Universities have nothing to do with this, but they still want money
By Luke Peters
Most of us are familiar with the idea of an internship; it’s where someone new to the industry can learn the ropes in a low-risk environment, hopefully gaining valuable relationships and experience along the way.
As useful as these experiences can be, unpaid internship programs can make these opportunities inaccessible to students, especially those who are financially independent from their families.
Suppose you are a student working at the local Foot Locker as a sales representative, a job that pays between $10 and $12 per hour. The paycheck you receive from this job pays for your food, rent, gas, etc. — all the essentials.
Now, imagine giving up that only form of income to a university that already charges you for the education you receive to work with a company for no pay.
There’s no reason to assume that a financially responsible adult would choose to work for free rather than for compensation. However, this is the dilemma that many students face when looking to advance their careers.
The irony of it all is captured by an excerpt from Cleveland State University’s Internship Guidelines of the History Department’s section of the website. “Interns become, in effect, employees during the internship. As such, they are subject to any organization policies regarding the conduct of their work.”
So, do none of those “organization policies” include paying their employees?
These students interview like any other employee, they are given responsibilities like any other employee, and they must uphold the same conduct as any other employee would. Yet, for some odd reason, none of these qualify the student to be paid for the work they do.
A deeper issue surfaces when you consider the costs of interning for university credit. For many internships offered through a university, students can pay to receive university credit for working with an organization related to their field of study.
Other than providing an initial connection with the organization, the university stays pretty uninvolved with the student’s participation in the job. That being said, an internship worth three credit hours costs approximately $1,500 to carry out; that amounts to almost two months of pay for a 20 hour per week, part-time job.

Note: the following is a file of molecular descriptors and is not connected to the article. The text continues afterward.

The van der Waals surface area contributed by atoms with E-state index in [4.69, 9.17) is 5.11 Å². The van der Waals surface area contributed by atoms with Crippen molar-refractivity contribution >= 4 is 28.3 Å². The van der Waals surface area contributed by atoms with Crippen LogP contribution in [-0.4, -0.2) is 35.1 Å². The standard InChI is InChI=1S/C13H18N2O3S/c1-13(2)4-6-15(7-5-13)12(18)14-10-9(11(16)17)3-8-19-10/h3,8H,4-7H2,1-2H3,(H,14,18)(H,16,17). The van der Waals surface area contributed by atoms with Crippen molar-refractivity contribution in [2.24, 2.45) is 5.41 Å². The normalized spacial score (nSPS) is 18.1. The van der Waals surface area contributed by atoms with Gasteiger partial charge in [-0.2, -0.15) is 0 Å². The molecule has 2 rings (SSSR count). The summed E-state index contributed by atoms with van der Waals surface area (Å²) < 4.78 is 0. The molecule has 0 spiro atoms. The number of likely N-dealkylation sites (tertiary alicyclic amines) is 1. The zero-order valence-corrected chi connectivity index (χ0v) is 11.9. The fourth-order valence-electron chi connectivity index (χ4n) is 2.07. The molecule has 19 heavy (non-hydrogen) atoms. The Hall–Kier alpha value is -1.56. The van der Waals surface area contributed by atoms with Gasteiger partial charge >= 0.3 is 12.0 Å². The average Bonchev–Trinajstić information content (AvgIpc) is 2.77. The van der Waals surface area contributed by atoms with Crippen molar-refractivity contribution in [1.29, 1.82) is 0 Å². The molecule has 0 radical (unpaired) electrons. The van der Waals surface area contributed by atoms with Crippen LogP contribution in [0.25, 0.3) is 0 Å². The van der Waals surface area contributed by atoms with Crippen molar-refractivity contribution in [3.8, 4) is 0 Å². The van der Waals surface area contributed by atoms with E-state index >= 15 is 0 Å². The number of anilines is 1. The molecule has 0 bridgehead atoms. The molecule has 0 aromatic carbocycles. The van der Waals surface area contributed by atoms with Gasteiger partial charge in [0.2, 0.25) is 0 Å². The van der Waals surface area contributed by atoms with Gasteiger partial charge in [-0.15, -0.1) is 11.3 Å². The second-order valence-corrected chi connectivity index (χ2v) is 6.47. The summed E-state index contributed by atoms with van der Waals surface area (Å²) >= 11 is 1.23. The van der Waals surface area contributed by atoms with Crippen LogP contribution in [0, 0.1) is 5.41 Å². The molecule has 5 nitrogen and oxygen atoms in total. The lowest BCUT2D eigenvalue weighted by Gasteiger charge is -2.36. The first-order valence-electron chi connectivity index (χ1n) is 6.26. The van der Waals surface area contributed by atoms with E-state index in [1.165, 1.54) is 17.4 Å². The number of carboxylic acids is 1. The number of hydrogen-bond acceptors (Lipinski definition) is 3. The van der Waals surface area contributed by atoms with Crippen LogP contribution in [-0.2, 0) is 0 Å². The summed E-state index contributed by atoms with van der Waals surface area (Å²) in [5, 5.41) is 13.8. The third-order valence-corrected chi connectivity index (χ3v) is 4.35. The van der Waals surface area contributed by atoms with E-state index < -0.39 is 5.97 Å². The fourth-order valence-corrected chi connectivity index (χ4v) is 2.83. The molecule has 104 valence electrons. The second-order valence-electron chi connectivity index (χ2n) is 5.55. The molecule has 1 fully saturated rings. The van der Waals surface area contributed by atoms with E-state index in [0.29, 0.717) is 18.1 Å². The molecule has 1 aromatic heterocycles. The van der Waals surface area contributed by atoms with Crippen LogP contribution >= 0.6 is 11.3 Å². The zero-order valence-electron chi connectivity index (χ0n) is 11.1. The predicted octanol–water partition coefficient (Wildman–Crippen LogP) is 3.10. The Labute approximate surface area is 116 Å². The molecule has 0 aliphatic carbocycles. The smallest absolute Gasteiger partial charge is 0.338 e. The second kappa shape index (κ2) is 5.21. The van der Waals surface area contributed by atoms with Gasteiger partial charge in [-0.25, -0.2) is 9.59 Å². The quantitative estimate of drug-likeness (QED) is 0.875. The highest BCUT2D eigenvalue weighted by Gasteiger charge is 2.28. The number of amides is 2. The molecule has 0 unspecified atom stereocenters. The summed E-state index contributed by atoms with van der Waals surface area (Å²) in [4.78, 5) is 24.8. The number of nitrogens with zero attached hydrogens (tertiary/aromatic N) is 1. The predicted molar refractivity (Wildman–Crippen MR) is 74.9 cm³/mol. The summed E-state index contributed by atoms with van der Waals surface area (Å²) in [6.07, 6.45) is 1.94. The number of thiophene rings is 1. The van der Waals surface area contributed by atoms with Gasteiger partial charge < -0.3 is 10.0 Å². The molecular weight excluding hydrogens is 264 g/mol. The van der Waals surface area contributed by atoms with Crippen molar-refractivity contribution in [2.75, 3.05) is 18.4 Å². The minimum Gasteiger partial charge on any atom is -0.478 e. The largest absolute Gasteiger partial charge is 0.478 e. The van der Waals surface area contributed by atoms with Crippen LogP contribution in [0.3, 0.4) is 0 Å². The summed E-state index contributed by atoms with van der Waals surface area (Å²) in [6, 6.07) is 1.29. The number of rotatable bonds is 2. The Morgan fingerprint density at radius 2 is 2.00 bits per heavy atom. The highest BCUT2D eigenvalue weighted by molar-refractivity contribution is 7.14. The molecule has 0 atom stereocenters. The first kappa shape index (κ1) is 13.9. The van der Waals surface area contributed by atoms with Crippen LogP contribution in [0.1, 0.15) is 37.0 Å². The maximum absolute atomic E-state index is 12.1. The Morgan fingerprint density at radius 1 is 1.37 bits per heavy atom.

Normally, students pay the costs of tuition because they are receiving some service from the university, such as instruction or use of resources they wouldn’t otherwise have access to. What service is the university providing when the experience and industry knowledge gained isn’t even provided by the university?
Ironically enough, unpaid internships are falling out of style. Many companies and organizations, across a variety of fields, pay their interns in the form of direct monetary compensation and/or tuition reimbursements.
We can even see this trend in the engineering co-ops at Cleveland State. According to Cleveland State’s Washkewicz College of Engineering, all engineering co-ops and internships through the university must be paid. Additionally, there are opportunities for tuition reimbursement for specific majors.
However, the problem is that for many other major programs, if you want recognition of your experience in the form of credit hours, you still have to pay the university. It’s not unheard of for students to refrain from registering their internships and co-ops for university credit because of this.
Employers don’t see internships as valuable because the university said so. Internships are valuable because they increase the industry knowledge for potential employees of companies. Why, then, would there be any reason to register the internships for credit?
Place yourself in the shoes of a hiring manager for a moment. Which person would you rather have work for you: someone familiar with the job responsibilities, who understands the compensation system, monetary or otherwise, associated with their work quality? Or, someone fresh out of nine months of resentment for an organization that not only exploited their labor by lack of compensation but may have also paid their school for it?
It doesn’t take long to solve that riddle.
Students are already nickeled and dimed to death. The least universities could do is not penalize them for seeking out real-world experience and furthering their career prospects.